Why you shouldn’t ‘paint the Mona Lisa when a Banksy fulfils the goal’
Dr Ray Moran, lead bioinformatician. Image: Genomics Medicine Ireland

Why you shouldn’t ‘paint the Mona Lisa when a Banksy fulfils the goal’

11 Dec 2019954 Views

Having moved from academia to bioinformatics at GMI, Dr Ray Moran has learned the value of teamwork at a ‘developing company’.

Dr Ray Moran is lead bioinformatician for the laboratory at Genomics Medicine Ireland (GMI). Having moved to the company from the world of academia, he has learned some invaluable lessons along the way, which he explained to Siliconrepublic.com.

Moran discussed his experiences of working at a “developing company” and how his colleagues make “the hectic moments a lot easier to work in”.

If there is such a thing, can you describe a typical day in the job?

Very few days are the same for me as our team works across many areas and projects. Most days involve a mixture of problem-solving with speed and accuracy (or fire-fighting, as we call it), developing analysis pipelines and automations, and analysing data to drive both scientific and business decisions.

What types of project do you work on?

I work on many projects. An example of some projects I am working on are cloud computing usage in the lab, analysing participant genomic data for insights, developing reporting tools for the lab, and developing genomic analysis workflows in a scalable manner.

What skills do you use on a daily basis?

Skills I use regularly include Python, R, Linux, AWS, SQL and bioinformatic tools.

What is the hardest part of your working day?

The pace. It is one of the best parts of my job, but also what makes it hard.

We are in a field that is moving so fast and that makes it exciting to work in. Development is constantly happening and in an efficient manner. We are getting exposed to new technologies and pushing boundaries every week.

Throughout all of this, quality is of the utmost importance. It is imperative we make sure we control the pace of our work environment with an emphasis on quality first and building a solid foundation.

Do you have any productivity tips that help you through the working day?

I came from an academic setting into GMI after my PhD. In the last two years I have learned a lot around productivity.

Here are some tips:

  1. Use an Eisenhower or ‘important-urgent’ matrix. This is particularly important when there are many projects going on.
  2. Be very clear on priorities of the company and team. Constantly communicate with your manager – particularly in dynamic environments or growing companies like GMI.
  3. Don’t paint the Mona Lisa when a Banksy fulfils the goal. Automation is a great example of this. In general, we strive to be as fully automated as possible. However, there are times where we have 95pc automations and to get the last 5pc needed to be completely automated would require more time than it is worth.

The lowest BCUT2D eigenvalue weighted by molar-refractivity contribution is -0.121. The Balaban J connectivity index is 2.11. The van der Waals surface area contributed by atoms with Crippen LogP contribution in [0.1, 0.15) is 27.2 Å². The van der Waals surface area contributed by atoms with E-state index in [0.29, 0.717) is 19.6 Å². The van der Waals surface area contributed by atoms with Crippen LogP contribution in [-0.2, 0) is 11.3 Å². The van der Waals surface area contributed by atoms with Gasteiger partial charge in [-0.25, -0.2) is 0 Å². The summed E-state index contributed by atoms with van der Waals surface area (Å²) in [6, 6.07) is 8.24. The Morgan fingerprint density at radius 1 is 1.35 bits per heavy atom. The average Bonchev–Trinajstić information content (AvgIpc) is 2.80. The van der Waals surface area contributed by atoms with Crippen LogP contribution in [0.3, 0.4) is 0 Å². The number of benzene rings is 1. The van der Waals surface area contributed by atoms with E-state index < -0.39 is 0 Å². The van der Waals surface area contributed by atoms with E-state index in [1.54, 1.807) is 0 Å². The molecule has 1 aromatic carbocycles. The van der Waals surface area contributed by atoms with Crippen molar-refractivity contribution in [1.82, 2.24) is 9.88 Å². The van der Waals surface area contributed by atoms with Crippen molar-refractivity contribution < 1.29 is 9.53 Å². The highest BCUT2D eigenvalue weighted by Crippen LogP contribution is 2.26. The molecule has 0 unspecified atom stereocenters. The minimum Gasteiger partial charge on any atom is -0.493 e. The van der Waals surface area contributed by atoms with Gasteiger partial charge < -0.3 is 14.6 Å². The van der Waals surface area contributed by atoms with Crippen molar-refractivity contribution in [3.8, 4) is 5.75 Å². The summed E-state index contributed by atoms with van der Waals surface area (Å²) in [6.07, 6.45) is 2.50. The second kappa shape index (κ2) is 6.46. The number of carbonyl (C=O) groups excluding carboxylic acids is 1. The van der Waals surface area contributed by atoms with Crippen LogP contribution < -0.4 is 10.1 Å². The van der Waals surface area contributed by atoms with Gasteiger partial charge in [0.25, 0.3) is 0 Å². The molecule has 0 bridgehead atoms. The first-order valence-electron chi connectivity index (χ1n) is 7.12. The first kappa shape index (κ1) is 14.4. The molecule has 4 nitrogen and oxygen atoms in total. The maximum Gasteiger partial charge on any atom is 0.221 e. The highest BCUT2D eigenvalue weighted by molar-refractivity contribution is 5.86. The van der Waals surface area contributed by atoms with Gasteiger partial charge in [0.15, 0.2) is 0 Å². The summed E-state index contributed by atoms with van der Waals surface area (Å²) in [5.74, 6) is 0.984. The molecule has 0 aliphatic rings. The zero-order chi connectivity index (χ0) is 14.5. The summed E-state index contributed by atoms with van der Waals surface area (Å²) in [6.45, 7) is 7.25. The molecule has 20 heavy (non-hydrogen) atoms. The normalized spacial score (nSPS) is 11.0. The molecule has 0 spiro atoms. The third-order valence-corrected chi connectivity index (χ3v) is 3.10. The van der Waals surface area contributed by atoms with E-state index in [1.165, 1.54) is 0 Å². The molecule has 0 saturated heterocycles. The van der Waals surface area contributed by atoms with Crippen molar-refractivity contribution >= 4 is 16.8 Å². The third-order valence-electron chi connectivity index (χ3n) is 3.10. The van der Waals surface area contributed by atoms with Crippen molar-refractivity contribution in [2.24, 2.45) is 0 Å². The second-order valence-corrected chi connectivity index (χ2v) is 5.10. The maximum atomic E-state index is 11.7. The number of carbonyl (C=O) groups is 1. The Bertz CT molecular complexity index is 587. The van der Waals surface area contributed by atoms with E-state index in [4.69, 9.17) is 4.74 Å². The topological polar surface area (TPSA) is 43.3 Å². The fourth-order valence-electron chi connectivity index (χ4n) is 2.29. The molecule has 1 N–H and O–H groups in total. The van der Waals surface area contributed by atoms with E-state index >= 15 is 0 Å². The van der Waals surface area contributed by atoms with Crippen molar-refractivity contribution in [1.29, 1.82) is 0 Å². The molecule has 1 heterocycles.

4. Meetings don’t have to be an hour. Most meetings, if well planned beforehand, can be significantly less than this. Many can even be solved with a quick chat.
  5. Leverage your colleagues, which is particularly pertinent to fields like bioinformatics (or any multidisciplinary subjects). Learning from someone who has mastered a skill is a lot more efficient, fun and morale-boosting than learning it yourself. Never be afraid to ask for help.
  6. Communication is key. I cannot iterate enough how important communication with the team is. Leveraging their experience or ideas can often save a lot of time.
When you first started this job, what were you most surprised to learn was important in the role?

I thought a high level of detail in reporting was important in all communication before coming to GMI. My academic setting often demanded that.

However, in GMI I was hired for my knowledge and expertise. I am trusted with the incidental details and it is my job to communicate in an efficient manner, covering all the important points without saturating people with details.

Understanding the level of detail different teams or staff need is crucially important to my role and something I have enjoyed getting to grips with.

How has this role changed as this sector has grown and evolved?

Scalability and stability are becoming ever more important. It is important to develop all our bespoke tools, pipelines and computational infrastructure with this in mind.

In addition to this, we have a key emphasis on data privacy, which is central to all our activities. We are lucky in GMI in that from the start of the company, data privacy has been a fundamental principle. We have an excellent team that are dedicated to this and ensure we are compliant, which is great.

What do you enjoy most about the job?

The teamwork and the goal we are trying to achieve. So many people I work with have something that I can learn from. Many people in other teams have techniques, skills or traits that I can leverage to learn from and get a task done with greater efficiency, particularly the lab team that I am a part of.

There are tough times in any developing company. At these times our team rolls up their sleeves and works in harmony, supporting each other. This makes the hectic moments a lot easier to work in.

Secondly, the goal of what we are trying to achieve is something I am very passionate about. I think genomics and personalised medicine will be the basis for next wave of innovations in medicine. I want to help make this goal a reality, particularly in Ireland.

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